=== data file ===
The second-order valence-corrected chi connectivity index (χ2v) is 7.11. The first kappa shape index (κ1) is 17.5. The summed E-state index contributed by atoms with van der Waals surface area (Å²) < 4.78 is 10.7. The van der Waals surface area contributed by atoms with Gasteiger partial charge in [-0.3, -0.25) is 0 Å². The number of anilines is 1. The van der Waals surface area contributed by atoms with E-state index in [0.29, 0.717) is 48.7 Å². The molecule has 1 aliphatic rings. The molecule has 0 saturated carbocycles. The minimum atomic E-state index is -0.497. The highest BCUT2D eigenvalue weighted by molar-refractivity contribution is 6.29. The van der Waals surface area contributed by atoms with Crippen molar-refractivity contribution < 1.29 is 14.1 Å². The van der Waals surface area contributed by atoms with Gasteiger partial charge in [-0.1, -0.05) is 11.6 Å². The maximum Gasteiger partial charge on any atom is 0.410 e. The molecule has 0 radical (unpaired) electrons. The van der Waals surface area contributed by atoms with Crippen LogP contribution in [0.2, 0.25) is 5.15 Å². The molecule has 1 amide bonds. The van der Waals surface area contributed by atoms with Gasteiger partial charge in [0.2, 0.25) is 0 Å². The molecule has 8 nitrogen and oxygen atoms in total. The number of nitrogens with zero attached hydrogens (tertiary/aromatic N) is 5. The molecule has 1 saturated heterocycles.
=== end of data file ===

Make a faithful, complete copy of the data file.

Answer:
The second-order valence-corrected chi connectivity index (χ2v) is 7.11. The first kappa shape index (κ1) is 17.5. The summed E-state index contributed by atoms with van der Waals surface area (Å²) < 4.78 is 10.7. The van der Waals surface area contributed by atoms with Gasteiger partial charge in [-0.3, -0.25) is 0 Å². The number of anilines is 1. The van der Waals surface area contributed by atoms with E-state index in [0.29, 0.717) is 48.7 Å². The molecule has 1 aliphatic rings. The molecule has 0 saturated carbocycles. The minimum atomic E-state index is -0.497. The highest BCUT2D eigenvalue weighted by molar-refractivity contribution is 6.29. The van der Waals surface area contributed by atoms with Crippen molar-refractivity contribution < 1.29 is 14.1 Å². The van der Waals surface area contributed by atoms with Gasteiger partial charge in [-0.1, -0.05) is 11.6 Å². The maximum Gasteiger partial charge on any atom is 0.410 e. The molecule has 0 radical (unpaired) electrons. The van der Waals surface area contributed by atoms with Crippen LogP contribution in [0.2, 0.25) is 5.15 Å². The molecule has 1 amide bonds. The van der Waals surface area contributed by atoms with Gasteiger partial charge in [0.2, 0.25) is 0 Å². The molecule has 8 nitrogen and oxygen atoms in total. The number of nitrogens with zero attached hydrogens (tertiary/aromatic N) is 5. The molecule has 1 saturated heterocycles.